The novel coronavirus pandemic has many including daily temperature readings in their routines. With COVID-19 tests not easily accessible, checking symptoms at home has become vital. A fever is one of the most common symptoms reported, along with coughing and shortness of breath. When conducting a temperature check for coronavirus, there are things to keep in mind.
98.6 Degrees Isn’t “Normal”
If you check your temperature and it isn’t the 98.6 degrees Fahrenheit that many refer to as normal, curb your worries. The number came from the mid-1800s, when German physician Carl Reinhold August Wunderlich set the standard. While it’s been the basis for many temperature checks, over two dozen studies have disputed Wunderlich’s findings and discovered a new, much lower average body temperature.
According to a study from Stanford University, the new average body temperature is 97.5 degrees Fahrenheit. However, this measurement isn’t official.
Body temperature varies according to multiple factors such as age, gender, time of day and physical activity. Temperature also varies by the area of the body checked — some people use forehead scans, others use a thermometer under the arm or rectally, while most choose to measure under the tongue — when taking one’s temperature.
Accurate Temperature Checks
The Centers for Disease Control and Prevention (CDC) recommends people who have potentially been exposed to COVID-19 take their temperature twice every day. Why take temperature twice a day?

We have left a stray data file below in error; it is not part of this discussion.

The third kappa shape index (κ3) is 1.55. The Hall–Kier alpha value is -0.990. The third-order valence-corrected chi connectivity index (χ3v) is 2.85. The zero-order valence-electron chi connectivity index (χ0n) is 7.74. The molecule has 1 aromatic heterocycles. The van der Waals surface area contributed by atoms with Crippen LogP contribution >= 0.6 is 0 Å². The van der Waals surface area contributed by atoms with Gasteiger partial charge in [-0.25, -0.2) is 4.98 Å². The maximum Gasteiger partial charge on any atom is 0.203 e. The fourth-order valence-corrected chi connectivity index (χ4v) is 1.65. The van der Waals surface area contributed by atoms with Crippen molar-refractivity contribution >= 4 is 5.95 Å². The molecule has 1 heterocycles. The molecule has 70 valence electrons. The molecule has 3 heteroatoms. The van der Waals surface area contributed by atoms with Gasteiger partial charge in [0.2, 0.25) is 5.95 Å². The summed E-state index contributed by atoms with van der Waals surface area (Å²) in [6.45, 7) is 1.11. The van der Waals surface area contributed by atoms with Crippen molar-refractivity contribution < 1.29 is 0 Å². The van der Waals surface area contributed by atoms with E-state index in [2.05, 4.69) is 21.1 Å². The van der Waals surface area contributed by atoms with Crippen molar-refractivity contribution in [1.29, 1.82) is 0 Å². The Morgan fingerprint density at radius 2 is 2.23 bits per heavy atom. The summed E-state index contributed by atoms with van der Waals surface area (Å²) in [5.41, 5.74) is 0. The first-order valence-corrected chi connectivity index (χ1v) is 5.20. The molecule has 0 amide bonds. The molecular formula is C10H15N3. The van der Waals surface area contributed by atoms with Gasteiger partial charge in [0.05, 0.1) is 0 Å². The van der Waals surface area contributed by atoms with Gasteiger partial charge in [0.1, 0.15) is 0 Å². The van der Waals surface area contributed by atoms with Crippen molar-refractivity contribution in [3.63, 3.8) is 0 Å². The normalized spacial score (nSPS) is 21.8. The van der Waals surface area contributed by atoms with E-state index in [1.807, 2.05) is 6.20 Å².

Body temperature usually fluctuates throughout the day. People typically run cooler in the morning and their temperature peaks in the evening. Doing temperature checks at both times allows you to get a more accurate sense of your own average body temperature.
Dr. Leigh Vinocour, a Maryland-based physician and spokeswoman for the American College of Emergency Physicians, spoke to the New York Times to caution those who use oral thermometers. For those taking their temperatures, wait a little bit if you’ve just consumed something either hotter or colder than room temperature (hot coffee or tea, ice cream).
Generally, a temperature of 100.5 degrees Fahrenheit or higher is an indicator of a fever.
Just like hand sanitizer, toilet paper and other household items, it may be hard to find a thermometer (especially an affordable option) depending on your location. A specific temperature is just one of many fever indicators that you can tune into. Alternating chills and sweats and body aches are also signs you can keep watch over when monitoring a possible fever.